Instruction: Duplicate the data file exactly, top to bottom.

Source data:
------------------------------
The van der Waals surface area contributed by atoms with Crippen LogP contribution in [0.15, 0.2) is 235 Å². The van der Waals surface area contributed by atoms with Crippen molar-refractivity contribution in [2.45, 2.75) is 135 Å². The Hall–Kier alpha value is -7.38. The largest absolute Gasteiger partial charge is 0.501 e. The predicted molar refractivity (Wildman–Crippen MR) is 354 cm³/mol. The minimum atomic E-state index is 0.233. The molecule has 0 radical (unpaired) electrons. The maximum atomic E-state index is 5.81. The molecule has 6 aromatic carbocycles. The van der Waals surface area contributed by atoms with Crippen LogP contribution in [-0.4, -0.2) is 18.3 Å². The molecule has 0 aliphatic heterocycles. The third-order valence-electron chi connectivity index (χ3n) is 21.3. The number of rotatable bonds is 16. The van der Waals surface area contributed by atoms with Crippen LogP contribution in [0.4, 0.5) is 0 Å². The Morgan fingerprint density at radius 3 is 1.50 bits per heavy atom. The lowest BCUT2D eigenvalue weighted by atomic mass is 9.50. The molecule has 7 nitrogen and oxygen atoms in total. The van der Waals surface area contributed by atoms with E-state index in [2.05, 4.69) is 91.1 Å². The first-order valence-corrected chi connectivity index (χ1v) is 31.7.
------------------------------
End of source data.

The van der Waals surface area contributed by atoms with Crippen LogP contribution in [0.15, 0.2) is 235 Å². The van der Waals surface area contributed by atoms with Crippen molar-refractivity contribution in [2.45, 2.75) is 135 Å². The Hall–Kier alpha value is -7.38. The largest absolute Gasteiger partial charge is 0.501 e. The predicted molar refractivity (Wildman–Crippen MR) is 354 cm³/mol. The minimum atomic E-state index is 0.233. The molecule has 0 radical (unpaired) electrons. The maximum atomic E-state index is 5.81. The molecule has 6 aromatic carbocycles. The van der Waals surface area contributed by atoms with Crippen LogP contribution in [-0.4, -0.2) is 18.3 Å². The molecule has 0 aliphatic heterocycles. The third-order valence-electron chi connectivity index (χ3n) is 21.3. The number of rotatable bonds is 16. The van der Waals surface area contributed by atoms with Crippen LogP contribution in [0.4, 0.5) is 0 Å². The Morgan fingerprint density at radius 3 is 1.50 bits per heavy atom. The lowest BCUT2D eigenvalue weighted by atomic mass is 9.50. The molecule has 7 nitrogen and oxygen atoms in total. The van der Waals surface area contributed by atoms with E-state index in [2.05, 4.69) is 91.1 Å². The first-order valence-corrected chi connectivity index (χ1v) is 31.7.